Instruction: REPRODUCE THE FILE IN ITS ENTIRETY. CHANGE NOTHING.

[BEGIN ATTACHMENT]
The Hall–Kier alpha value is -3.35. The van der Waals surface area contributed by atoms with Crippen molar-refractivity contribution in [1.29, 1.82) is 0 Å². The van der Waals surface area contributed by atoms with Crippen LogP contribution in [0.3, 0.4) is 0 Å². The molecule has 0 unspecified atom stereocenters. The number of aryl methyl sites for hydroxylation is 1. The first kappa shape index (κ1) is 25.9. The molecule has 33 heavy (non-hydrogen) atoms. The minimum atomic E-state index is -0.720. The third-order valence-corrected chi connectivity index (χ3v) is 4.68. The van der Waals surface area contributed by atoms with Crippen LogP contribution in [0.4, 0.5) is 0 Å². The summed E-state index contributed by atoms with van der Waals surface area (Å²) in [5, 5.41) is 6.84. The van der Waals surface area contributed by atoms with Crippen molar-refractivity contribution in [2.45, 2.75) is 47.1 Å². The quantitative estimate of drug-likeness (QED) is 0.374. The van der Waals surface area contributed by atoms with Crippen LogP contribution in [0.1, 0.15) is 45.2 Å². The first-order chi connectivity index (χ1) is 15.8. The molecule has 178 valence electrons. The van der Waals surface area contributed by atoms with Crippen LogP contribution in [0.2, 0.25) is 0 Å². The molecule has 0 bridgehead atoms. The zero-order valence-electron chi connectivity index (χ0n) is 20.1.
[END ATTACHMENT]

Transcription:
The Hall–Kier alpha value is -3.35. The van der Waals surface area contributed by atoms with Crippen molar-refractivity contribution in [1.29, 1.82) is 0 Å². The van der Waals surface area contributed by atoms with Crippen LogP contribution in [0.3, 0.4) is 0 Å². The molecule has 0 unspecified atom stereocenters. The number of aryl methyl sites for hydroxylation is 1. The first kappa shape index (κ1) is 25.9. The molecule has 33 heavy (non-hydrogen) atoms. The minimum atomic E-state index is -0.720. The third-order valence-corrected chi connectivity index (χ3v) is 4.68. The van der Waals surface area contributed by atoms with Crippen LogP contribution in [0.4, 0.5) is 0 Å². The summed E-state index contributed by atoms with van der Waals surface area (Å²) in [5, 5.41) is 6.84. The van der Waals surface area contributed by atoms with Crippen molar-refractivity contribution in [2.45, 2.75) is 47.1 Å². The quantitative estimate of drug-likeness (QED) is 0.374. The van der Waals surface area contributed by atoms with Crippen LogP contribution in [0.1, 0.15) is 45.2 Å². The first-order chi connectivity index (χ1) is 15.8. The molecule has 178 valence electrons. The van der Waals surface area contributed by atoms with Crippen LogP contribution in [0.2, 0.25) is 0 Å². The molecule has 0 bridgehead atoms. The zero-order valence-electron chi connectivity index (χ0n) is 20.1.